Weekly Feature



2017-05-25 / Local News

11th Ride for Missing Children preaches abduction prevention at five area schools

by ALAN RIZZO Reporter


Riding to raise awareness of abduction prevention, David Capretto, chairman of the Buffalo office of the National Center for Missing & Exploited Children, stops to greet students on Friday at St. Mary’s Elementary in Lancaster. The visit was one of five that riders made at local schools during the 11th annual Ride Around WNY for Missing Children. Riding to raise awareness of abduction prevention, David Capretto, chairman of the Buffalo office of the National Center for Missing & Exploited Children, stops to greet students on Friday at St. Mary’s Elementary in Lancaster. The visit was one of five that riders made at local schools during the 11th annual Ride Around WNY for Missing Children. On their 11th annual Ride Around WNY for Missing Children, organizers and participants were happy to be broken records about how to protect against childhood abductions, because an ounce of prevention is worth a pound of cure.

More than 150 riders biked 100 miles around the region on Friday to raise awareness on that topic, as well as $75,000 for the Buffalo office of the National Center for Missing & Exploited Children. Their trek began and ended at New Era Field in Orchard Park.

On their journey, they stopped at schools in Buffalo, Kenmore, Amherst, Lancaster and Orchard Park to deliver safety messages on abduction prevention to students.

At approximately 1 p.m. the bicyclists arrived at St. Mary’s Elementary in Lancaster and were greeted by an ecstatic crowd of students, who held up signs of support and stuck out their hands to get a high-five from riders and from “Clicky,” NCMEC’s internet safety “spokes robot.”

Among the riders greeting students was David Capretto, chairman of the NCMEC’s Buffalo office, who said this year’s ride, like its predecessors, is all about prevention.

“We’re raising awareness and trying to get word out to parents, teachers, law enforcement and children about the dangers out there,” he said, explaining that his motivation for riding each year comes from Adam Walsh, son of “America’s Most Wanted” host John Walsh.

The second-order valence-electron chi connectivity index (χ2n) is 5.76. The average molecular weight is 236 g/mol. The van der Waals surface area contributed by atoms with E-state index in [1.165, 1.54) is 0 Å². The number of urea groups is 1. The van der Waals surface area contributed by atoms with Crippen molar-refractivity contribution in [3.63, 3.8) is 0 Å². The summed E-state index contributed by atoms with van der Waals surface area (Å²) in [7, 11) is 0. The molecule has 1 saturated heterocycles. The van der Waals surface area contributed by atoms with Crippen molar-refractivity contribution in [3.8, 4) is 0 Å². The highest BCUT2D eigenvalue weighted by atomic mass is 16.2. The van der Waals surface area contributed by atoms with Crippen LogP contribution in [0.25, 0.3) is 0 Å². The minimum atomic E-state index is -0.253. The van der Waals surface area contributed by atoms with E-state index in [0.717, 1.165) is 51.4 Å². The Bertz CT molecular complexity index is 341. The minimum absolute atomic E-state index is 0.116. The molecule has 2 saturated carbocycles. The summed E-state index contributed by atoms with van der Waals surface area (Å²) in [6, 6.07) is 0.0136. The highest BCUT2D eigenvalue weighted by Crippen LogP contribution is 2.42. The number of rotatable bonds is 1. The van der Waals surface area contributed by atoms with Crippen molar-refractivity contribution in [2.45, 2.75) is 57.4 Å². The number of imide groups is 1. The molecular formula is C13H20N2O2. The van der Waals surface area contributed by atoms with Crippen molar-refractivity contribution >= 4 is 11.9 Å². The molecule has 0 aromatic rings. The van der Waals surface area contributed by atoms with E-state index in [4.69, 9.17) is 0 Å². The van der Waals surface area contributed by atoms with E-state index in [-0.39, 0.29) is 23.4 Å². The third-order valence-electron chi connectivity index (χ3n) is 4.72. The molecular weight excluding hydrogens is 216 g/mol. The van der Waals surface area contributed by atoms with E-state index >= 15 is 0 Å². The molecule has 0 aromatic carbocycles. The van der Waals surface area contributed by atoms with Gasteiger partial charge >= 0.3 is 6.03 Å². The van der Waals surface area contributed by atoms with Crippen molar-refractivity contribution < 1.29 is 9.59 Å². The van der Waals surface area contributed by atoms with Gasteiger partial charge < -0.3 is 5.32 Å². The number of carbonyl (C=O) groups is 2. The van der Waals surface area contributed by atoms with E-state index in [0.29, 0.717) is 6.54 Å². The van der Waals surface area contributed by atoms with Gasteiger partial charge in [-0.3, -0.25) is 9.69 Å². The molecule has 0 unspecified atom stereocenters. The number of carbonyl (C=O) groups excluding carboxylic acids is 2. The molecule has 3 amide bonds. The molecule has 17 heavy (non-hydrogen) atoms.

The boy was kidnapped and murdered in 1981, after he went missing during an outing to a Florida mall with his mother.

“It’s a tough story to take,” Capretto said. “There wasn’t a [National Center for Missing & Exploited Children]. There wasn’t anyone that had a one-stop way of getting the word out.”

He said it was Walsh’s murder that motivated creation of the NCMEC, an organization that strives to recover children who go missing and to provide prevention services and internet safety education programs in communities nationwide.

Like Capretto, Kathy Gust, program director for the Buffalo office, said the ride’s focus is on prevention and a message that she felt students need to hear repeatedly throughout childhood and adolescence.

“I always tell parents when I do parent presentations, if you talk to your child when they’re in second grade, you need to talk to them in third grade and fourth grade and fifth grade, until they’re in college, because we still have kids that are in college that go missing,” she said, noting that many who participate in the ride are not parents who have lost children to abduction, but those who are concerned that they could.

To learn more about the Ride Around WNY for Missing Children, visit www.rideformissingchildrenbuffalo.org/.

To learn more about NCMEC, visit www.missingkids.com.

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